When it comes to trademarks, there’s famous, and there’s famous.
As Professor Tom McCarthy explains, via John Welch, one kind of trademark famous is the kind your trademark has to achieve in order to qualify for protection under the federal trademark dilution statute. The other kind is the kind of famous that arises in the context of the LIKELIHOOD OF CONFUSION inquiry — what most circuits call “strong,” but which in the Federal Circuit and (hence) the Trademark Trial and Appeal Board is called “fame.”
And we’re not even talking about the kind of trademark famous they now call “well known.”
Anyway, the story is this – as set up by John and clarified by Professor McCarthy:
As you will recall, [last year] the CAFC overturned the Board’s decision of July 6, 2015 (here) dismissing a petition for cancellation of a registration for the mark ALEC BRADLEY STAR INSIGNIA for “cigars, tobacco, cigar boxes, cigar cutters and cigar tubes.” The Board had found that respondent’s mark was not likely to cause confusion with petitioner’s registered mark INSIGNIA for wines. Concluding that the Board had applied an “incorrect standard for fame,” the CAFC remanded the case to the TTAB for determination utilizing the correct standard.
The CAFC pointed out that, unlike for dilution, fame for likelihood of confusion purposes is not an “all-or-nothing” proposition. Consequently, the Board “did not properly apply the ‘totality of the circumstances’ standard, which requires considering all the relevant factors on a scale appropriate to their merits.”
According to Professor McCarthy’s commentary:
[U]nlike all other courts in the nation, the Federal Circuit and the TTAB usually use the word “fame” instead of “strength.” This has led the TTAB to ask if the senior user’s mark is or is not in a category of “famous” marks, rather than asking if the mark is strong enough that the junior user’s mark is likely to cause confusion. The federal anti-dilution law mandates that a mark must be so widely known to everyone across the United States as to be in the category of “famous” marks. But for traditional trademark infringement, the “strength” of a mark is measured on a graduated scale and not by two categories of “strong” and “weak.”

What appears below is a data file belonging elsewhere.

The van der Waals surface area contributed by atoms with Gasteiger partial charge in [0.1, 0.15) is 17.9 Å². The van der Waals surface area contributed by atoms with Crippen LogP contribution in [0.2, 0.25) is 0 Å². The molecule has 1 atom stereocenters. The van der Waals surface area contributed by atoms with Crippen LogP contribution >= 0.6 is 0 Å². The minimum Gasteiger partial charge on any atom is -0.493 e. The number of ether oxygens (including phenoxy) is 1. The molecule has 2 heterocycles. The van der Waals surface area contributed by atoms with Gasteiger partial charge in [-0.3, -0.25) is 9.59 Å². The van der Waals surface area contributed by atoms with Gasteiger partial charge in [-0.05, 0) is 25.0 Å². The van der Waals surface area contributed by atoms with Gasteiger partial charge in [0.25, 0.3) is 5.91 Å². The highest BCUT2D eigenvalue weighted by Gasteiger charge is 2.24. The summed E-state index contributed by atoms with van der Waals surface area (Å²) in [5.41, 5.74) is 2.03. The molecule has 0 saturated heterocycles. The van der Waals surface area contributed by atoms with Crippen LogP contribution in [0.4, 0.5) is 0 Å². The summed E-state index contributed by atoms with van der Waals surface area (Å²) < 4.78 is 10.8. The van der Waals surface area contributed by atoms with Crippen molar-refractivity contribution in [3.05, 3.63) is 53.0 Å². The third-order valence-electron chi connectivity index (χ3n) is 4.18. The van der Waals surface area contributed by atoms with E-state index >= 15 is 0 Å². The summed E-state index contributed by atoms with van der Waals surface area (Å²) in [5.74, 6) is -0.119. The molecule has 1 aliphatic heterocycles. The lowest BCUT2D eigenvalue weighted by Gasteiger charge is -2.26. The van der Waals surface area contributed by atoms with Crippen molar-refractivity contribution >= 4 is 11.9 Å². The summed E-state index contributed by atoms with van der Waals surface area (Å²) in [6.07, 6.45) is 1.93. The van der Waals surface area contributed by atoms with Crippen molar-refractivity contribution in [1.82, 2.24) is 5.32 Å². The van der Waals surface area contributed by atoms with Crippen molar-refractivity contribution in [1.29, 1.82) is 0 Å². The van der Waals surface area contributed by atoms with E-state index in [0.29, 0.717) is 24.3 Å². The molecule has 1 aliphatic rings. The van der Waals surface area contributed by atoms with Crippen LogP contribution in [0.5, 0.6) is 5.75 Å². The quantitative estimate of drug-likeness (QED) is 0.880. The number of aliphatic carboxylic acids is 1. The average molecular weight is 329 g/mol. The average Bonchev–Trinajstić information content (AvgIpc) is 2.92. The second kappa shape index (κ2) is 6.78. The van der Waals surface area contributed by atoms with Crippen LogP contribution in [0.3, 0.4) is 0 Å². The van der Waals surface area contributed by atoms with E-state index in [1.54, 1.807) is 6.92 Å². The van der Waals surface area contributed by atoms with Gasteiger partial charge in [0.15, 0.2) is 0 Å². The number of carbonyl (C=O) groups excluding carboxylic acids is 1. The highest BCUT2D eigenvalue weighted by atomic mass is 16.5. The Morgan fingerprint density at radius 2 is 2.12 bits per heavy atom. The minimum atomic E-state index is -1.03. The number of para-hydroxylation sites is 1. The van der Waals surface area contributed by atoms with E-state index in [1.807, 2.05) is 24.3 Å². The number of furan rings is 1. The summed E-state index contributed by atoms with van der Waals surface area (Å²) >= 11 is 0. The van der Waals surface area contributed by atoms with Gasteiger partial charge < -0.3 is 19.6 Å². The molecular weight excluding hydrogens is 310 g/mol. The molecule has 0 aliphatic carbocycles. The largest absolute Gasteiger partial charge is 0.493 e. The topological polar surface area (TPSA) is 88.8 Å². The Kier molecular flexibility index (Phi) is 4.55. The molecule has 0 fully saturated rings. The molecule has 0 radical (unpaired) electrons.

I refer you to John’s post for a small point of contention between him and Professor McCarthy regarding the significance of this decision with respect to this fine point of terminology — an “eccentric usage,” McCarthy explains, that “can be traced back to the original 1973 Du Pont precedent. There, the court listed as the fifth factor the “fame” of the mark, not the “strength” of the mark.”
There’s also a noteworthy dissenting opinion by Judge Newman regarding two other LIKELIHOOD OF CONFUSION criteria she thought were mishandled by the TTAB: “Relatedness” of goods and the, um, related consideration of the channels through which the goods are sold. (John briefly addressed this in his original 2017 post about the Federal Circuit decision.)
What’s the takeaway, as they say? If I may:
If the TTAB missed this, anyjudge could miss this. And they do, because the words “fame” and “famous” are thrown around by trademark plaintiffs all the time, including in initial pleadings and motions for preliminary relief where trademark dilution is not a claim, or not a serious claim.
It’s almost impossible to resist the temptation to call a run of the mill mark “famous,” because — just as the DuPont court did — “famous” suggests “strength.” Strength is merit; strength is righteousness; and the strength that comes from fame — for what else is secondary meaning? — translates, subliminally, to entitlement to all kinds of relief. Just as tall people are assumed to rock, strong, famous marks are here in court to get the respect from the law to which they are presumptively entitled!
So this confusing, non-technical use of a term, “fame,” that can be loaded with legal meaning is just plain likely to confuse judges, most of whose experience with trademark law is limited. And the INSIGNIA decision reminds us it can even confuse judges in the TTAB.
With that in mind, advocates who sense this confusion arising now have, by way of citation to the INSIGNIA decision, a way to gently remind the honorable court of this distinction.
No sense in achieving the wrong kind of fame, even if you’re a judge.